“Father, help me to hold things loosely, to not be drawn away from You by things which lie and deceive in the the promise to fulfill. Help me to find ‘my precious’ in You and is You.”

June 11

Tuesday, June 11th, 2019

My title for this devotion is Wisdom Given vs. Wisdom Wasted.

One of the most intriguing, confusing, unbelievable, disheartening, and incredible stories in the Bible is Solomon.  At a young age, Solomon did not ask for riches or a big kingdom but for wisdom. It was seen on one occasion (the 2 prostitutes and the dead baby controversy), but it was also marveled at and spoken about (Queen of Sheba).

But in chapter 11 Solomon’s life takes a disturbing turn. After a description of his wealth in chapter 10, chapter 11 opens with these words: “Now King Solomon loved many foreign women…” The list of women reads like a list of Who’s Who of heathen nations. It even says he married women from nations God said, “You shall not enter into marriage with them…for surely they will turn your heart after their gods.” And turn they did.  For the sake of ease-and because this is the way my preacher mind works-here’s how I noted it in the margins of my Bible:

  • The warning: “You shall not…” [v.2]
  • The numbers: 700 wives/300 concubines  [v.3]
  • The fall: “And his wives turned away his heart. For when Solomon was old his wives turned his heart after other gods.”  [v.3b-4]
  • The false gods: Ashtoreth. Milcom. Chemosh. Molech. A Who’s Who of false gods. [vv.5-8]
  • The consequence: The kingdom would be torn. [v.11]

Even the wisest man on the earth could not resist the pull of fleshly pursuit. Wisdom was asked for and given; wisdom was cast aside as he allowed the influence of his wives to grip and consume him.

“Father, if it could happen to someone like Solomon, who am I to think it won’t or can’t happen to me? Keep my focused on You and not the side attractions. Solomon’s foreign wives are not me, but I have those things clamoring for my attention, calling for my affection as his wives did for him.  Help me to resist and be strong in You.”

May 9

Thursday, May 9th, 2019

My title today is Speak Against or Speak For.

Have you noticed how easy it is to speak against someone? You’ve been done wrong. You’ve been attacked. You’ve been misrepresented. You’ve taken it on the chin. What to do? What to say?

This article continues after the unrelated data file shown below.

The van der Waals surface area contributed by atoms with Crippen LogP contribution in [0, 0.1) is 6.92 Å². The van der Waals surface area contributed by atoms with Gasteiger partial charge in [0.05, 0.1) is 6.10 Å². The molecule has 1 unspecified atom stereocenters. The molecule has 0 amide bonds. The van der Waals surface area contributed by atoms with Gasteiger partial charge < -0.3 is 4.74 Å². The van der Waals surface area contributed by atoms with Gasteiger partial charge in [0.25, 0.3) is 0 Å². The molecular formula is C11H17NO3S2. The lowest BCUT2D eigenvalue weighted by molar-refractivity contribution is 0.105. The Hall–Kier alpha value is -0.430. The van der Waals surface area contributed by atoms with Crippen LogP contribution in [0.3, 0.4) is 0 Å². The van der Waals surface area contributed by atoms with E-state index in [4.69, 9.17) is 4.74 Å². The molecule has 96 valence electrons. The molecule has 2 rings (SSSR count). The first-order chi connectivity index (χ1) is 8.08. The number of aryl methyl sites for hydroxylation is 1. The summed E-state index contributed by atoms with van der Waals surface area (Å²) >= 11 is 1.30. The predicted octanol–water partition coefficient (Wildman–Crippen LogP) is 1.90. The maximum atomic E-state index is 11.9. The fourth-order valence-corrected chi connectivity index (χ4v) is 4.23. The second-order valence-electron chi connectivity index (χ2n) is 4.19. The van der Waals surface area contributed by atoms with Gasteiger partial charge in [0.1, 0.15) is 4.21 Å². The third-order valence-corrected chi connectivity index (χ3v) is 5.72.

I found an interesting tidbit today as I read in I Samuel 21.  First, the backdrop (I read it yesterday). Saul had threatened to kill David. Jonathan warned him by shooting arrows. David and Jonathan had made a covenant with each other and that covenant came into play here. David fled. Saul found out what Jonathan had done and 20:30-34 records the exchange. Saul called Jonathan a “son of perverse, rebellious woman” (wonder what that translates to in 2019?). He ends up throwing a spear at Jonathan. So much for fatherly love!!

Now to Chapter 21. David and his men are hungry so they go to Ahimelech, the priest, and ask for something to eat. The only thing there is the bread from the Table of Shewbread. But what interested me was David’s conversation with Ahimelech. Twice David would not speak against Saul.

First, David tells Ahimelech “The king has charged me with a matter and said to me, ‘Let no one know anything of the matter about which I send you, and with which I have charged you.'” [21:2] Second, David needed a weapon. No man of war leaves without his weapon but when asked where his was David said, “…because the king’s business required haste.” [21:8]

Twice David had the opportunity to speak against Saul but he didn’t. The backstory tells us why David fled. But instead of railing against Saul and seeking Abimelech’s sympathy and support, David covered over the real reason. He refused to speak against the king.

This is not a devotion on “Touch not the Lord’s anointed” and how we ought not say anything against the pastor. That is a bunch of nonsense. I have yet to meet one who is infallible. This is a devotion on how it is sometimes better to keep our mouth shut than to say anything against someone-friend or foe. Very often the best defense is that which is not said. Let me round it off with this verse from Psalm 49:20: “Man in his pomp yet without understanding is like the beasts that perish.” I’m inclined to believe we need to come down off our high-and-mighty judge’s chair and just keep quiet.  Let’s choose our words we say about others or for others wisely.

“Father, put a guard on my lips. Put a door over my mouth. In other words, help me to put a lid on it.If I don’t have something good to say, help me not to say it.”